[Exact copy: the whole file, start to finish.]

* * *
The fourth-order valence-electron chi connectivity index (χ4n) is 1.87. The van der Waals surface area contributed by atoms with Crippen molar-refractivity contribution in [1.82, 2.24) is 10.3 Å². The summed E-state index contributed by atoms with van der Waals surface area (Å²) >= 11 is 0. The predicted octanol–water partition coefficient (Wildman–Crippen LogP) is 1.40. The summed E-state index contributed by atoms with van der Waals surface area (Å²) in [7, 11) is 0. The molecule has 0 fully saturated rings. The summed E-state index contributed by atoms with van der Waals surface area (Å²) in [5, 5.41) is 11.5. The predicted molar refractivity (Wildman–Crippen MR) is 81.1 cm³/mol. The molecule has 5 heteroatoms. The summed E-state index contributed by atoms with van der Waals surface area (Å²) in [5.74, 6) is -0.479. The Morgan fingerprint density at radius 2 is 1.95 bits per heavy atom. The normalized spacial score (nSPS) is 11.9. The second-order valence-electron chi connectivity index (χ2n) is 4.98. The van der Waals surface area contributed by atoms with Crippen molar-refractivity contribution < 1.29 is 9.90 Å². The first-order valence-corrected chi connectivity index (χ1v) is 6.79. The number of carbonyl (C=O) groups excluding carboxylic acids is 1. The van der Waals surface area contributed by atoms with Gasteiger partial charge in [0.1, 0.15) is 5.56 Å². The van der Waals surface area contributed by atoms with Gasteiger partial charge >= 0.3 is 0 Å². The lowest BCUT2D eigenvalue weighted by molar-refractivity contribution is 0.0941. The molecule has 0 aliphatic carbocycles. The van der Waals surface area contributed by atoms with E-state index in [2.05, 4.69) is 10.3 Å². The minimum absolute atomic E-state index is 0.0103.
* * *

The fourth-order valence-electron chi connectivity index (χ4n) is 1.87. The van der Waals surface area contributed by atoms with Crippen molar-refractivity contribution in [1.82, 2.24) is 10.3 Å². The summed E-state index contributed by atoms with van der Waals surface area (Å²) >= 11 is 0. The predicted octanol–water partition coefficient (Wildman–Crippen LogP) is 1.40. The summed E-state index contributed by atoms with van der Waals surface area (Å²) in [7, 11) is 0. The molecule has 0 fully saturated rings. The summed E-state index contributed by atoms with van der Waals surface area (Å²) in [5, 5.41) is 11.5. The predicted molar refractivity (Wildman–Crippen MR) is 81.1 cm³/mol. The molecule has 5 heteroatoms. The summed E-state index contributed by atoms with van der Waals surface area (Å²) in [5.74, 6) is -0.479. The Morgan fingerprint density at radius 2 is 1.95 bits per heavy atom. The normalized spacial score (nSPS) is 11.9. The second-order valence-electron chi connectivity index (χ2n) is 4.98. The van der Waals surface area contributed by atoms with Crippen molar-refractivity contribution < 1.29 is 9.90 Å². The first-order valence-corrected chi connectivity index (χ1v) is 6.79. The number of carbonyl (C=O) groups excluding carboxylic acids is 1. The van der Waals surface area contributed by atoms with Gasteiger partial charge in [0.1, 0.15) is 5.56 Å². The van der Waals surface area contributed by atoms with Gasteiger partial charge >= 0.3 is 0 Å². The lowest BCUT2D eigenvalue weighted by molar-refractivity contribution is 0.0941. The molecule has 0 aliphatic carbocycles. The van der Waals surface area contributed by atoms with E-state index in [2.05, 4.69) is 10.3 Å². The minimum absolute atomic E-state index is 0.0103.